AUGUST 22, 1994 VOLUME 2, NUMBER 7
Some recent court cases of note to those caring for or working with elders:
Assaultive Resident Can Not be Moved from Nursing Home
“E.R.” is a demented patient residing in a Washington State nursing home, Park West. E.R. sufered a stroke in 1991 which reduced his ability to control sexual impulses. E.R. repeatedly engaged in sexually assaultive behavior. Park West placed him on a “15-minute alert”, which required that staff members physically view E.R. at least every fifteen minutes. E.R. was also moved to a private room.
Nevertheless, E.R.’s behavior continued. Finally, Park West served E.R.’s guardian with a notice intended to require the guardian to find a new placement for E.R. The notice purported to require the guardian to move E.R. to another facility. It noted that E.R.’s needs could not be met at Park West, and that his conduct endangered the safety of other residents.
E.R.’s guardian opposed the transfer and requested an administrative hearing. The Administrative Law Judge ultimately ruled that Park West could not force the guardian to make the move. The ALJ ruled that E.R. had rights pursuant to OBRA93, the Fair Housing Amendments Act and the American’s with Disabilities Act, and that Park West did not have authority to order his removal unless he posed a danger to other residents that could not be eliminated by a plan of care. The Administrative Law Judge specifically found that E.R.’s supervision was “intermittent and inconsistently applied.” E.R. was permitted to remain at Park West and the facility required to develop and implement a care plan to deal with his actions. In re E.R., Washington State Office of Hearings and Appeals, DSHS, March 16, 1994. [Note that the result might well have been different if E.R. had lived in Arizona.]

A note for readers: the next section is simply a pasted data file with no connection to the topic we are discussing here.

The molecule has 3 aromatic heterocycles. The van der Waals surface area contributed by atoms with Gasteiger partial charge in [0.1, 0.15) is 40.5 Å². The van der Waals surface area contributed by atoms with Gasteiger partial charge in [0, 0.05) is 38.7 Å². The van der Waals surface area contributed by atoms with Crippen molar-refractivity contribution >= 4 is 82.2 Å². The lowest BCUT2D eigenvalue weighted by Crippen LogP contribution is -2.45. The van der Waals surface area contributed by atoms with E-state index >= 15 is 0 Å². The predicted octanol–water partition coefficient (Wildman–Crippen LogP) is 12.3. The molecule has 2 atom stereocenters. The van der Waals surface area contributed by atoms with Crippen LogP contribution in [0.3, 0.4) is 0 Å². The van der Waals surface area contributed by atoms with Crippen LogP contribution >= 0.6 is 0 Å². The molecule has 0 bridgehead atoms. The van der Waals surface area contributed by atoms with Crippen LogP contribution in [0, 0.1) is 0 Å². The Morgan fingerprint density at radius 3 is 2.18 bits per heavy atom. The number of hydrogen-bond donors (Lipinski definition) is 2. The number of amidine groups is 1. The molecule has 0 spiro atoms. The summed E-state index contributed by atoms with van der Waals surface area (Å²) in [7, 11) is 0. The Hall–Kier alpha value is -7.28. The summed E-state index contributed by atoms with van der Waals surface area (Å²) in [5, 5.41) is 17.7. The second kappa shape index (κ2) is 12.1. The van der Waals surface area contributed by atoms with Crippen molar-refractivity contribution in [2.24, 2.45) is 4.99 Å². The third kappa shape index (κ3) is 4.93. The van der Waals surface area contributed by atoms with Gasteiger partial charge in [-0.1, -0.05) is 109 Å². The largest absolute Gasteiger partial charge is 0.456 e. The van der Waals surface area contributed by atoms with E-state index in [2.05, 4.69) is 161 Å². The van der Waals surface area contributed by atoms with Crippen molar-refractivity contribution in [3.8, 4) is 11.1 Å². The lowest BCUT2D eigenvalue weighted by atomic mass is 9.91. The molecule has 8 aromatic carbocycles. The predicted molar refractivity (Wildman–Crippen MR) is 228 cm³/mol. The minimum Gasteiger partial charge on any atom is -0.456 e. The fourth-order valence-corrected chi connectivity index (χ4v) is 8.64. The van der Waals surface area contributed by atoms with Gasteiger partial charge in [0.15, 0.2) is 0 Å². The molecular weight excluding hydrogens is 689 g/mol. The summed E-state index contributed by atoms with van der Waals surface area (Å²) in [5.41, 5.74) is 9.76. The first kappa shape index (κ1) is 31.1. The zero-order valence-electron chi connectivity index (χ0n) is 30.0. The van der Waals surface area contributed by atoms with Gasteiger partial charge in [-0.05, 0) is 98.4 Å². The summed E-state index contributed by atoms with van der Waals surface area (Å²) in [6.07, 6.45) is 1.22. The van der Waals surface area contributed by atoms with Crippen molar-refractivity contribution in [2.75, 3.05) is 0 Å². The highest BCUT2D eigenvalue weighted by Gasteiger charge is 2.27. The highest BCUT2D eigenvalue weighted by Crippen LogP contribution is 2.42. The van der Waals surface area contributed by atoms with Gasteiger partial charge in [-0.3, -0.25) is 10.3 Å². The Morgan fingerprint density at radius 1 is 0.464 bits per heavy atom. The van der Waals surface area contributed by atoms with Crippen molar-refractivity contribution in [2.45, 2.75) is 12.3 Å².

Trust Available to Medicaid Applicant
When Pennsylvanian Louis Rosenberg died in January, 1976, his Will left $65,000 in a trust for his wife Mary. The trust required provided for income to be used for Mary, and also permitted use of principal for her medical and surgical expenses and other “unusual” needs.
In 1992, Mary Rosenberg (by then living in a nursing home) exhausted her personal assets. Her son (who was also one of the trustees of the trust) applied for Medicaid long-term benefits on her behalf. The state Medicaid agency denied eligibility, finding that the trust principal was “available” to Mary. Her son appealed on her behalf unsuccessfully.
Mary died shortly thereafter, and her estate sought judicial review of the denial. The court agreed with the Medicaid agency, finding that Louis had intended to make the funds available to pay for Mary’s medical bills, including nursing care. Rosenberg v. Dep’t. of Public Welfare, Penn. Commonwealth Court, June 13, 1994. [This case, with its unsurprising result, points out the importance of knowledgeable drafting of estate planning documents when long-term care is anticipated.]